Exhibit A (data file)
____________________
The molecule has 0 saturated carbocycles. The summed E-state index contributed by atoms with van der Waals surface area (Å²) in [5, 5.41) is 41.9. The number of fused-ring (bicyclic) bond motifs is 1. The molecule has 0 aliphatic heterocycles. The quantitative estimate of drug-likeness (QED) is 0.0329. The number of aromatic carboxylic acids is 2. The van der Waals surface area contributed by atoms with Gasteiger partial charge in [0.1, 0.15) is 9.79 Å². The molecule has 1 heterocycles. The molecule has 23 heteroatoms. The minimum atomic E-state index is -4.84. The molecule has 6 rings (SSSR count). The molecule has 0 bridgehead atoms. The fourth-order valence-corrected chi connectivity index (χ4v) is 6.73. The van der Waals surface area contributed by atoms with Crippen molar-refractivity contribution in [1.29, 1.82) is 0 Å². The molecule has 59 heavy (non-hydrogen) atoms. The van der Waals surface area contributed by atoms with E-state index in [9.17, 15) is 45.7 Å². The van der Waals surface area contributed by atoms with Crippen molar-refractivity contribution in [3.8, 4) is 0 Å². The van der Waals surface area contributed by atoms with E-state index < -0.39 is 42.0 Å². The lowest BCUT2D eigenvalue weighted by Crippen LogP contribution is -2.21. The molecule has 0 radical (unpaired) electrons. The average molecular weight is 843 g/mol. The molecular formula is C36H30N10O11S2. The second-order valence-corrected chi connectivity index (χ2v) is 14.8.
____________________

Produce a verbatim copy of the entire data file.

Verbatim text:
The molecule has 0 saturated carbocycles. The summed E-state index contributed by atoms with van der Waals surface area (Å²) in [5, 5.41) is 41.9. The number of fused-ring (bicyclic) bond motifs is 1. The molecule has 0 aliphatic heterocycles. The quantitative estimate of drug-likeness (QED) is 0.0329. The number of aromatic carboxylic acids is 2. The van der Waals surface area contributed by atoms with Gasteiger partial charge in [0.1, 0.15) is 9.79 Å². The molecule has 1 heterocycles. The molecule has 23 heteroatoms. The minimum atomic E-state index is -4.84. The molecule has 6 rings (SSSR count). The molecule has 0 bridgehead atoms. The fourth-order valence-corrected chi connectivity index (χ4v) is 6.73. The van der Waals surface area contributed by atoms with Crippen molar-refractivity contribution in [1.29, 1.82) is 0 Å². The molecule has 59 heavy (non-hydrogen) atoms. The van der Waals surface area contributed by atoms with E-state index in [9.17, 15) is 45.7 Å². The van der Waals surface area contributed by atoms with Crippen molar-refractivity contribution in [3.8, 4) is 0 Å². The van der Waals surface area contributed by atoms with E-state index < -0.39 is 42.0 Å². The lowest BCUT2D eigenvalue weighted by Crippen LogP contribution is -2.21. The molecule has 0 radical (unpaired) electrons. The average molecular weight is 843 g/mol. The molecular formula is C36H30N10O11S2. The second-order valence-corrected chi connectivity index (χ2v) is 14.8.